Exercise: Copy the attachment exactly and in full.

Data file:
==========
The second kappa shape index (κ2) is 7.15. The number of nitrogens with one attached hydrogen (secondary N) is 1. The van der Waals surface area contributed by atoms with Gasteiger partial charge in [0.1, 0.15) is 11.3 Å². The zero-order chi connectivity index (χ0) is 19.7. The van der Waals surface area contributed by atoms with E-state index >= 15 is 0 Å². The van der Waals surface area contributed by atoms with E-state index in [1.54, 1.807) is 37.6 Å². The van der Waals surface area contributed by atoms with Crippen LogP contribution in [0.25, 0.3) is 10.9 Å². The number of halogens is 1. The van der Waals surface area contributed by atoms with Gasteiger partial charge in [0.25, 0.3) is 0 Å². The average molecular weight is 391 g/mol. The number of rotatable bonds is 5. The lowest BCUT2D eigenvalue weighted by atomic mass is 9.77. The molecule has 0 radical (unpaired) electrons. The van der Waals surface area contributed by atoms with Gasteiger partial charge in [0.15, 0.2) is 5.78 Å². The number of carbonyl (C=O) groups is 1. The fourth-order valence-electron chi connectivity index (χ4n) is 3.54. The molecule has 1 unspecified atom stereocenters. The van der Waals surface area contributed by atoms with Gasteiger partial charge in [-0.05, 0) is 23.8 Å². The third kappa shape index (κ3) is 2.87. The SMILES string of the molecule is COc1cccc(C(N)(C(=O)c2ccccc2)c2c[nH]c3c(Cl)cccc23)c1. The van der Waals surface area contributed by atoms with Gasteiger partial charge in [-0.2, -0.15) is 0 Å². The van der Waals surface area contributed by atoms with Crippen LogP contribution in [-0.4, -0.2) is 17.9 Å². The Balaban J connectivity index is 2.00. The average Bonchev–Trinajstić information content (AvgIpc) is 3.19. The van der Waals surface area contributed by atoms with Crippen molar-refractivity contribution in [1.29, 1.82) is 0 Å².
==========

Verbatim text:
The second kappa shape index (κ2) is 7.15. The number of nitrogens with one attached hydrogen (secondary N) is 1. The van der Waals surface area contributed by atoms with Gasteiger partial charge in [0.1, 0.15) is 11.3 Å². The zero-order chi connectivity index (χ0) is 19.7. The van der Waals surface area contributed by atoms with E-state index >= 15 is 0 Å². The van der Waals surface area contributed by atoms with E-state index in [1.54, 1.807) is 37.6 Å². The van der Waals surface area contributed by atoms with Crippen LogP contribution in [0.25, 0.3) is 10.9 Å². The number of halogens is 1. The van der Waals surface area contributed by atoms with Gasteiger partial charge in [0.25, 0.3) is 0 Å². The average molecular weight is 391 g/mol. The number of rotatable bonds is 5. The lowest BCUT2D eigenvalue weighted by atomic mass is 9.77. The molecule has 0 radical (unpaired) electrons. The van der Waals surface area contributed by atoms with Gasteiger partial charge in [0.15, 0.2) is 5.78 Å². The number of carbonyl (C=O) groups is 1. The fourth-order valence-electron chi connectivity index (χ4n) is 3.54. The molecule has 1 unspecified atom stereocenters. The van der Waals surface area contributed by atoms with Gasteiger partial charge in [-0.05, 0) is 23.8 Å². The third kappa shape index (κ3) is 2.87. The SMILES string of the molecule is COc1cccc(C(N)(C(=O)c2ccccc2)c2c[nH]c3c(Cl)cccc23)c1. The van der Waals surface area contributed by atoms with Gasteiger partial charge in [-0.2, -0.15) is 0 Å². The van der Waals surface area contributed by atoms with Crippen LogP contribution in [-0.4, -0.2) is 17.9 Å². The Balaban J connectivity index is 2.00. The average Bonchev–Trinajstić information content (AvgIpc) is 3.19. The van der Waals surface area contributed by atoms with Crippen molar-refractivity contribution in [1.29, 1.82) is 0 Å².